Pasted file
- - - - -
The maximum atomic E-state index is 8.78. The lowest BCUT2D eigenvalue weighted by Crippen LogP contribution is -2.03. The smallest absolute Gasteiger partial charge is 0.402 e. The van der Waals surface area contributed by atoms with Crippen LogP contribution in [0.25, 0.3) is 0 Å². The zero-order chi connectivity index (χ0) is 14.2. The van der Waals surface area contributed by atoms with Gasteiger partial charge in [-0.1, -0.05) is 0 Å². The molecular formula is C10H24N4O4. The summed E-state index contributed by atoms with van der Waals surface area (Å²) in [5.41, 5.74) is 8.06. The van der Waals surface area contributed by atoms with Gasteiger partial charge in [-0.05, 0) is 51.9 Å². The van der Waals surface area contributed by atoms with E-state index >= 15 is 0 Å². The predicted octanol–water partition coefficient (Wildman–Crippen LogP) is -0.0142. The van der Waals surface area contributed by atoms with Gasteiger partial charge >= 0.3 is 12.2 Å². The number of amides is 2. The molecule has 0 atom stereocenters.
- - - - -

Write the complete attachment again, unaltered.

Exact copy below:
The maximum atomic E-state index is 8.78. The lowest BCUT2D eigenvalue weighted by Crippen LogP contribution is -2.03. The smallest absolute Gasteiger partial charge is 0.402 e. The van der Waals surface area contributed by atoms with Crippen LogP contribution in [0.25, 0.3) is 0 Å². The zero-order chi connectivity index (χ0) is 14.2. The van der Waals surface area contributed by atoms with Gasteiger partial charge in [-0.1, -0.05) is 0 Å². The molecular formula is C10H24N4O4. The summed E-state index contributed by atoms with van der Waals surface area (Å²) in [5.41, 5.74) is 8.06. The van der Waals surface area contributed by atoms with Gasteiger partial charge in [-0.05, 0) is 51.9 Å². The van der Waals surface area contributed by atoms with E-state index >= 15 is 0 Å². The predicted octanol–water partition coefficient (Wildman–Crippen LogP) is -0.0142. The van der Waals surface area contributed by atoms with Gasteiger partial charge >= 0.3 is 12.2 Å². The number of amides is 2. The molecule has 0 atom stereocenters.